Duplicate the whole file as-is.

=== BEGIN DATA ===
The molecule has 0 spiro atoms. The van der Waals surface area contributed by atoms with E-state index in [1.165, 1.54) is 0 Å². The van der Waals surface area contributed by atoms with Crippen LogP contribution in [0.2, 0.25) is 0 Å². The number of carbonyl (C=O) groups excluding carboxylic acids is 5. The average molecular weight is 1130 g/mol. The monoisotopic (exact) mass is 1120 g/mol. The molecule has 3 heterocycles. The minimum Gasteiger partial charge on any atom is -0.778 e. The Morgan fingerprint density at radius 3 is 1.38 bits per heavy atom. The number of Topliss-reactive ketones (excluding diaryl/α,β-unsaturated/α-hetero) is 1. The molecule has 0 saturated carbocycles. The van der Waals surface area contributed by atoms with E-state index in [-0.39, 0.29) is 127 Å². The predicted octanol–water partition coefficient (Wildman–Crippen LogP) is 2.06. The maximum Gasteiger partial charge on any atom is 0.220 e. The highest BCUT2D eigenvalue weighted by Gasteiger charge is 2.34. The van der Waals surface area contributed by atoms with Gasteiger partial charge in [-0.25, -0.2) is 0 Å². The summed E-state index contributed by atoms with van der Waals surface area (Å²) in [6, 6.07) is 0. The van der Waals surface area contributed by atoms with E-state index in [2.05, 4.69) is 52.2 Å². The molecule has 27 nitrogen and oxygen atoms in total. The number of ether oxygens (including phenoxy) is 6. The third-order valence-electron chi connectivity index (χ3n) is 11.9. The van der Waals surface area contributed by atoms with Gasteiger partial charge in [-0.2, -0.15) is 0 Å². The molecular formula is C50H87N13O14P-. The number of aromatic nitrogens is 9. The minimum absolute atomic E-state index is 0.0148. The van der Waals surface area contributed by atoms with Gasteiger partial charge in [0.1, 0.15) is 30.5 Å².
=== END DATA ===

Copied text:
The molecule has 0 spiro atoms. The van der Waals surface area contributed by atoms with E-state index in [1.165, 1.54) is 0 Å². The van der Waals surface area contributed by atoms with Crippen LogP contribution in [0.2, 0.25) is 0 Å². The number of carbonyl (C=O) groups excluding carboxylic acids is 5. The average molecular weight is 1130 g/mol. The monoisotopic (exact) mass is 1120 g/mol. The molecule has 3 heterocycles. The minimum Gasteiger partial charge on any atom is -0.778 e. The Morgan fingerprint density at radius 3 is 1.38 bits per heavy atom. The number of Topliss-reactive ketones (excluding diaryl/α,β-unsaturated/α-hetero) is 1. The molecule has 0 saturated carbocycles. The van der Waals surface area contributed by atoms with E-state index in [-0.39, 0.29) is 127 Å². The predicted octanol–water partition coefficient (Wildman–Crippen LogP) is 2.06. The maximum Gasteiger partial charge on any atom is 0.220 e. The highest BCUT2D eigenvalue weighted by Gasteiger charge is 2.34. The van der Waals surface area contributed by atoms with Gasteiger partial charge in [-0.25, -0.2) is 0 Å². The summed E-state index contributed by atoms with van der Waals surface area (Å²) in [6, 6.07) is 0. The van der Waals surface area contributed by atoms with E-state index in [2.05, 4.69) is 52.2 Å². The molecule has 27 nitrogen and oxygen atoms in total. The number of ether oxygens (including phenoxy) is 6. The third-order valence-electron chi connectivity index (χ3n) is 11.9. The van der Waals surface area contributed by atoms with Gasteiger partial charge in [-0.2, -0.15) is 0 Å². The molecular formula is C50H87N13O14P-. The number of aromatic nitrogens is 9. The minimum absolute atomic E-state index is 0.0148. The van der Waals surface area contributed by atoms with Gasteiger partial charge in [0.1, 0.15) is 30.5 Å².